Crowning is usually measured as an angle relative to the centerline. (This differs from tapering which compares two diameters separated by a distance.)
Originally, only the outer 2 inches of the aluminum roller were to be crowned by about 2 degrees, with the center 2 inches remaining flat. The compound cross slide on the lathe had two inches of travel, and so angling the compound cross slide was preferred over moving the tail stock to generate the slope. This scheme worked okay for tracking, but had a disadvantage with wide, reinforced belts. Most of the belt tension concentrated in the center section, and left the outer sections of the belt somewhat limp. This was undesirable because this machine is designed to use both sprayed charging from an ignition coil AND triboelectric charging from belt "friction". The latter actually works by compressive contact and then separation of belt and roller surfaces (no slippage is necessary, or even desired). Surfaces not in contact will not generate a charge. Hence, a relatively flat roller profile with only a very subtle crown is preferred. (The two types of charging are designed to have the same polarity and work in unison.)
Hence, I decided that a full "biconical crown" of 0.5 degrees, instead of a partial crown of 2 degrees at the outer ends, would be a better choice (and even this was flattened out somewhat later on).
At this point I thought about moving the tailstock to generate the crown, because the compound cross slide only moved two inches, and I would need three for each half of the roller. But I previously had so much trouble adjusting the tail stock for longitudinal runout that I decided to continue using the coumpund cross slide method. The photos below show how to set it up.
|First, rotate the compound cross slide 90 degrees clockwise so that it will slide almost parallel to the lathe rails. Then turn it 0.5 degrees counter-clockwise so that the pointer indicates 0.5 degrees on the setting circle. (I had to use a jeweler's loupe, shown at right, to read the tiny scale)||Then check the setting to see if it does indeed offset the slide relative to the rails by 0.5 degrees. First, zero a dial indicator on a flat side of the tool post that is parallel to the rails. Crank the carriage right and left a little bit to check parallelity. Loosen the handle and adjust the angle on the post so that the dial indicator stays at zero when the carriage is cranked left and right for nearly a full 2 inches. This ensures that the flat on the tool post will move parallel to the rails.|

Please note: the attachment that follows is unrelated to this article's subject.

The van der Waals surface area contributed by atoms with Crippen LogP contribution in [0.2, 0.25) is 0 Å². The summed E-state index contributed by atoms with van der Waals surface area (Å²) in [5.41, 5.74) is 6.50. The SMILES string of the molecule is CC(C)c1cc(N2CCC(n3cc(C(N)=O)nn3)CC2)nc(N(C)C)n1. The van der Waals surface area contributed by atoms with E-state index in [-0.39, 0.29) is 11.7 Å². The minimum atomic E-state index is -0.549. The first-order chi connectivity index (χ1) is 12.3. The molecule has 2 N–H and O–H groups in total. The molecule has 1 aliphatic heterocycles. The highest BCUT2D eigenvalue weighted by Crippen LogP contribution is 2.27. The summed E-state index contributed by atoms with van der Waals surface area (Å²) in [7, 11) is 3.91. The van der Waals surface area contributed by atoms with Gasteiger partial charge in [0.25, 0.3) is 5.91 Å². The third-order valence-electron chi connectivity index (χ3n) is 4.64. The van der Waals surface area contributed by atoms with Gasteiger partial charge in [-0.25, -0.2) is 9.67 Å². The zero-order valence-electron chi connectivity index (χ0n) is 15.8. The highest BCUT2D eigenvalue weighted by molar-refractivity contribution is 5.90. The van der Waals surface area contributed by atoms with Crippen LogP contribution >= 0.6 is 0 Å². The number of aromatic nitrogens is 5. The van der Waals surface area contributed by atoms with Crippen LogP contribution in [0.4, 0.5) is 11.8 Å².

|Next , with the indicator set at the right end of the flat on the tool post, crank the compound cross slide handle (at the left) to move the slide rightward; as it moves, it will also move slightly inward, causing the dial plunger to move inward also. For a full two inches of travel the plunger should move 2*tan(0.5) or about 0.017 inches.This verifies that the 0.5 degree setting on the dial actually had about the correct effect.|
the roller assembly is mounted in the lathe. A "slope" is cut on the
right most half of the roller by starting at the right edge, moving the cross feed inward to contact plus 0.002 inch, and then moving the cutting tool leftward with the compound cross slide handle (do not touch the cross feed
handle, nor the carriage handle while doing this). This will start
a very shallow slope into the roller; the cutting tool is moving
away from the work in addition to moving leftward, and so this initial
cut will be short. When contact is lost, reverse the motion to
retrace the cut. With the cutting tool again at the right most end,
again move the cross feed
inward to contact plus 0.002 inch. Repeat the above back-and-forth
operation with the compound cross slide until the cut spans the full two inches
of the travel on the outermost portion of the roller. |
Now back out the cutting tool with the cross feed, and move the carriage leftward so that the cutting tool is slightly to the right of where the cutting stopped. With the cutting tool in slight contact with the roller, repeat the above operation from this new starting point to continue extending the slope to the center of the roller.
Finally, flip the roller end-for-end so you can cut the other side.
Next time, I think I'll just move the tail stock. Next time I'll cut a slope only on the outer 2 inches.